Can you find examples of personification, alliteration, or exaggeration, in "Stopping by Woods on a Snowy Evening" by Robert Frost? 

Expert Answers

An illustration of the letter 'A' in a speech bubbles

Frost uses alliteration in this poem, which is repeating the same consonant at the beginning of words in close proximity. Examples of this include "sound’s the sweep" in stanza two, with its repeated "s" sound and the "d" sound in "dark and deep" at the beginning of stanza three.

The poet personifies the horse, assigning to it human thought processes, such as thinking it is odd or "queer" that they are stopping for so long. He also seems to ask the poet if it a "mistake" they are standing so long in the woods.

Exaggeration is harder to find in this simple poem. However, one definition of exaggerate is to magnify. The poem as a whole stops and magnifies a very simple act of stopping to appreciate a snowy woods at night for a few extra minutes, the kind of fleeting experience that it is too easy to rush past and forget in a busy life.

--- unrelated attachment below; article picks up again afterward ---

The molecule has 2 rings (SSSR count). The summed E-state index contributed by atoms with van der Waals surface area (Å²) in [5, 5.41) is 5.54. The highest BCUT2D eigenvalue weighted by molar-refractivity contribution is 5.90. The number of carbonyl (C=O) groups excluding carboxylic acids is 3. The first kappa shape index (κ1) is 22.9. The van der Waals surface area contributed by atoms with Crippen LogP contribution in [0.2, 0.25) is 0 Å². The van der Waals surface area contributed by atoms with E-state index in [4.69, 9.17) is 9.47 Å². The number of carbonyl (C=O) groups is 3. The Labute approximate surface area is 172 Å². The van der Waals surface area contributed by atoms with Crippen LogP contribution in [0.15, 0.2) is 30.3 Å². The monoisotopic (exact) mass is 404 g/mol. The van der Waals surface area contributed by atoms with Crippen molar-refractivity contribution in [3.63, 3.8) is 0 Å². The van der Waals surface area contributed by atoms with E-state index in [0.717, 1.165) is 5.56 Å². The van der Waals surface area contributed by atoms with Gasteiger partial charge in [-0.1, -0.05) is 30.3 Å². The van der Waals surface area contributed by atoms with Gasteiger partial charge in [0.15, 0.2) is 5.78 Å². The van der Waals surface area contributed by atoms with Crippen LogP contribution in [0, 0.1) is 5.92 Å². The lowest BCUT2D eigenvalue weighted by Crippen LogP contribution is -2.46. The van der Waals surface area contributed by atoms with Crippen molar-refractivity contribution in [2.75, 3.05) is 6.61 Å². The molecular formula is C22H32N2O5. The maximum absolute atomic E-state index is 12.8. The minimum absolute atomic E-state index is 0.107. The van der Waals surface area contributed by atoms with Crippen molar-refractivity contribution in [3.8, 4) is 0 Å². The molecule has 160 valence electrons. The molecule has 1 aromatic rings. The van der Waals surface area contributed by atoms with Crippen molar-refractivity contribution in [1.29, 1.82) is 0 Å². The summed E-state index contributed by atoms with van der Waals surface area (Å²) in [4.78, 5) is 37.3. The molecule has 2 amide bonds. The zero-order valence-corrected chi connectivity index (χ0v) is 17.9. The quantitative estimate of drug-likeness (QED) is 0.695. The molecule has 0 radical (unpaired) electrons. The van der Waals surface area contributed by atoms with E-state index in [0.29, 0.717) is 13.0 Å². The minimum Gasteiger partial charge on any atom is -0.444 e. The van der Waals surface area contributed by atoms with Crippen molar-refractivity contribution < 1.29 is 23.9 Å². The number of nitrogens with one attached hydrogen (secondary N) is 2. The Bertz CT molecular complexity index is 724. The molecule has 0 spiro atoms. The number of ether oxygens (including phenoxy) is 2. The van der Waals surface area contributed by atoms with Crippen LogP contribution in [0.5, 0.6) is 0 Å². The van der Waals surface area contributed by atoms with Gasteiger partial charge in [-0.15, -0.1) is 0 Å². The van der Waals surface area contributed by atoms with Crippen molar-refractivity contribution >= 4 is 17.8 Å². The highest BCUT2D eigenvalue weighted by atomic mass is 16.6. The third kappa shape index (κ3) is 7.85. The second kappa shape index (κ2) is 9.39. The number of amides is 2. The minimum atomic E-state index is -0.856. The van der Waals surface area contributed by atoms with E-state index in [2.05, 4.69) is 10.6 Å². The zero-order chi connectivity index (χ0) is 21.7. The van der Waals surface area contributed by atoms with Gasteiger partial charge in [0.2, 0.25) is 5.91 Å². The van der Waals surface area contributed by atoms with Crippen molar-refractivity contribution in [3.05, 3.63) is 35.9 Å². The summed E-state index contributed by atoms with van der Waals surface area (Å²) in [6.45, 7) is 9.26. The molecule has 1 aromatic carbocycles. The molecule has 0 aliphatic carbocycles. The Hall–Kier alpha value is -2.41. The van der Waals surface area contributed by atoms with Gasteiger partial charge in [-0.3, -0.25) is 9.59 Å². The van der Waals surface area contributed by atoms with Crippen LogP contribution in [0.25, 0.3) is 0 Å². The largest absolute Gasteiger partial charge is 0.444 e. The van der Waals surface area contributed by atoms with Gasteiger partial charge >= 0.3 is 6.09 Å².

In the third stanza, you find the most Alliteration, i.e. repetition of a consonant sound at the beginning of words, "He gives his h arness bells a shake"...

(The entire section contains 3 answers and 632 words.)

Unlock This Answer Now

Start your 48-hour free trial to unlock this answer and thousands more. Enjoy eNotes ad-free and cancel anytime.

Start your 48-Hour Free Trial
Approved by eNotes Editorial Team

Posted on

An illustration of the letter 'A' in a speech bubbles
Approved by eNotes Editorial Team

Posted on

An illustration of the letter 'A' in a speech bubbles
Approved by eNotes Editorial Team

Posted on